§ 27. Mr. Nabarro
asked the President of the Board of Trade what estimate he has made of the effects on overseas trade of the United Kingdom resulting from depletion of the gold reserves of the United States of America.
§ Mr. Erroll
It is the measures taken by the United States Government to deal with the reduction in gold reserves rather than the reduction itself that may affect trade. Those so far taken should not have any serious effect. My right hon. Friend is watching the situation closely.
§ Mr. Nabarro
In view of many possible dangers which may arise in the next few weeks if there is intensification of the measures already taken by the United States of America, can my hon. Friend assure the House not only that this matter will be kept under continuous review, but that if necessary conversations will be initiated by Her Majesty's Government?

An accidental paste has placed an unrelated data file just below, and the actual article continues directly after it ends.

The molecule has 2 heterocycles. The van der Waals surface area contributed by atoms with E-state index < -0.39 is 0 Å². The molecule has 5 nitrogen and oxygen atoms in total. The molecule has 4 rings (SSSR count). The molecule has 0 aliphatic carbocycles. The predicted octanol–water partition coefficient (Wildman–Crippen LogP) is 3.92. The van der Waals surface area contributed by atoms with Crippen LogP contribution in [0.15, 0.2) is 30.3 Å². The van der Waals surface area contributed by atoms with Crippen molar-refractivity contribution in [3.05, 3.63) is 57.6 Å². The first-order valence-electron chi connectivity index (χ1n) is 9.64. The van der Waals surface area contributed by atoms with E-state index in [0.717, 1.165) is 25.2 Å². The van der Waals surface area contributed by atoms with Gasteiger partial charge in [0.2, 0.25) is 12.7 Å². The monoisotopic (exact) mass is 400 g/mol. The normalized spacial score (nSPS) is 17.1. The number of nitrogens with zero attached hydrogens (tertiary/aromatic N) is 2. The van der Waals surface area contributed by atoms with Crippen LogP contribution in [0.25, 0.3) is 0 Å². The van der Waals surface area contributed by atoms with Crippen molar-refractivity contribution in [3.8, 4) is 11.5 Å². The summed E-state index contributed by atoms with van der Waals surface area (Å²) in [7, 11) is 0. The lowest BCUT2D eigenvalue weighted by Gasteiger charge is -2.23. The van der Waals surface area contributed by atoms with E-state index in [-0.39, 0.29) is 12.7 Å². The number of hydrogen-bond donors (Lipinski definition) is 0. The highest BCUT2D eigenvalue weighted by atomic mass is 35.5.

§ Mr. Jay
Is there not a danger here of competitive deflation with everybody trying to defend their own gold reserves? Instead of merely watching, will not the Government consult the American and, indeed, the German Governments to see whether we cannot have a policy of lower interest rates all round?
§ Mr. Erroll
This is not just a matter of interest rates. The satisfactory feature of the present situation is that the United States is not applying measures to tackle its balance of payments problem in such a way as to restrict normal commercial trading.
§ Mr. Manuel
Would the right hon. Gentleman not agree that instead of the President of the Board of Trade watching, waiting, hoping and praying for a lucky chance to arise and for something to turn up, the Government should take constructive action to shape the course of events and not be satisfied continually with giving these evasive answers which we get all the time from the Box?